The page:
Security in the SDLC

Ideally, we would like to ensure that security flaws and vulnerabilities are caught and addressed as early in the lifecycle as possible. This is the proverbial “Shifting Left”. While there are several aspects of Security practices that we can discuss across the lifecycle. We are here to focus on Abuser Stories, and Abuser Stories, typically appear where User Stories appear, which is in the Requirements/Plan Stage of the SDLC. However, the effect of Abuser Stories is present across the lifecycle, just as a user story has its flow across the SDLC as well.

The idea is that we are able to define the possible security exceptions and abuses we will run into with every user story and we validate the security requirements (like acceptance criteria) at each stage of the SDLC. If done correctly, this can significantly reduce the number of security flaws being introduced into a feature in production. Consequently, the application is likely to be that much more resilient to compromises.

If you’ve come this far, you’re clearly interested in how Abuser Stories can help your team. So onto….

“Great, How can I use Abuser Stories in my Agile Team? Spare me no details….”

Alright, this section will be a little longer than the previous ones, so please bear with me.

Let me explain this with our example.

As a user, I would like to upload and enter details of my business expenses, so I can be reimbursed by my organization.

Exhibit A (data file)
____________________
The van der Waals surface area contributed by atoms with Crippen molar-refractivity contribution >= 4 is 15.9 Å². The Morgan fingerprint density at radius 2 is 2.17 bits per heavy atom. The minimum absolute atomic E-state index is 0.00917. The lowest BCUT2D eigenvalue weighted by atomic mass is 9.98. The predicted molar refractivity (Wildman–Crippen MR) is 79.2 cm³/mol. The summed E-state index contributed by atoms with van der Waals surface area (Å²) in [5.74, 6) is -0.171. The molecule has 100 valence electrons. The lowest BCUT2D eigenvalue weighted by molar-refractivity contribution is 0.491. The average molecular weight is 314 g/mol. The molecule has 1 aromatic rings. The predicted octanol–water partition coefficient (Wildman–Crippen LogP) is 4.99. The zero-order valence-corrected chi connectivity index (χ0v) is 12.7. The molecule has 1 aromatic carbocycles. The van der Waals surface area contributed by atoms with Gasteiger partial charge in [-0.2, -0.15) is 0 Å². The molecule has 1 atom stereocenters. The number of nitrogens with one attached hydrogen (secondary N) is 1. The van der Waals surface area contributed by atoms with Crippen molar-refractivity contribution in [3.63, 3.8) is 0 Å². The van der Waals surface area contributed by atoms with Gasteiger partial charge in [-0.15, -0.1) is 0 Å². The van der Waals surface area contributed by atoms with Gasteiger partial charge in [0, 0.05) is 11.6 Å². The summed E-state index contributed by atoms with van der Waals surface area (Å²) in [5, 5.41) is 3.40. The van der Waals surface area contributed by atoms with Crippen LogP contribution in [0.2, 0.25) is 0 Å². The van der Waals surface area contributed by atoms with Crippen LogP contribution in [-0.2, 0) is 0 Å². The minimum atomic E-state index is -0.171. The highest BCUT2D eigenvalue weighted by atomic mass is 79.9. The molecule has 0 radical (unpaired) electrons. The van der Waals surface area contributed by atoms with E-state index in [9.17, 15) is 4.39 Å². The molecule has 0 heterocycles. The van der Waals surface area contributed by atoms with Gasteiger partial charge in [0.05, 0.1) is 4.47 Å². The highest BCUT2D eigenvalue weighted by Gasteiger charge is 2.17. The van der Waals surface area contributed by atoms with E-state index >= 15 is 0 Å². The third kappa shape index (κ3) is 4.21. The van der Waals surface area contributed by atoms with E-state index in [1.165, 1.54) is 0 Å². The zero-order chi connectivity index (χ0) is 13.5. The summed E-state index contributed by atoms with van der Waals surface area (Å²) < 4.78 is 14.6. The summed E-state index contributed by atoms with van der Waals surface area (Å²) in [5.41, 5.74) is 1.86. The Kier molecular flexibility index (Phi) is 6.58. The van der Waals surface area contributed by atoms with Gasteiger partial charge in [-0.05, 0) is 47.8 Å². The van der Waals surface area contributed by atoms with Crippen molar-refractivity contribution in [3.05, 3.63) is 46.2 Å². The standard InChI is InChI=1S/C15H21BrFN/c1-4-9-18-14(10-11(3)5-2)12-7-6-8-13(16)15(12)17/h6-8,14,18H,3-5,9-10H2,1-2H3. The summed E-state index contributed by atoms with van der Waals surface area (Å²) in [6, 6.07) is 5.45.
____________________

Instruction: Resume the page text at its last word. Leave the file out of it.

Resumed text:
First, I am going to break down this story by workflow and business rules, and embed Abuser Stories into these specific user stories.

Breakdown by Workflow Steps

Here, I’ll break down this High-Level user story into smaller user stories that can be taken up in sprints. In this style, I will be breaking down this user story into the individual steps required to make this user story happen.

  1. As a user, I can to login to the application with my official email address and password, so I can upload details of my business expenditure for reimbursement.
  2. As a user, I can setup the instruments that I use for official expenses, like my credit card and setup accounts that I can get reimbursements into, like a bank accounts, so that I can submit details of business expenditure accurately and receive reimbursements.
  3. As a user, I can track details of approval and view approved and “waiting to be approved” expenditure, so I can know the bills are approved and those that are pending for approval.

Breakdown by Business Rules

In this style, I will be breaking down the high-level user story, by business rules. These may be implicit or explicit business rules.

  1. As a user, I can only upload expenditure that is within a pre-defined budget, so I cannot overspend on the company’s dime.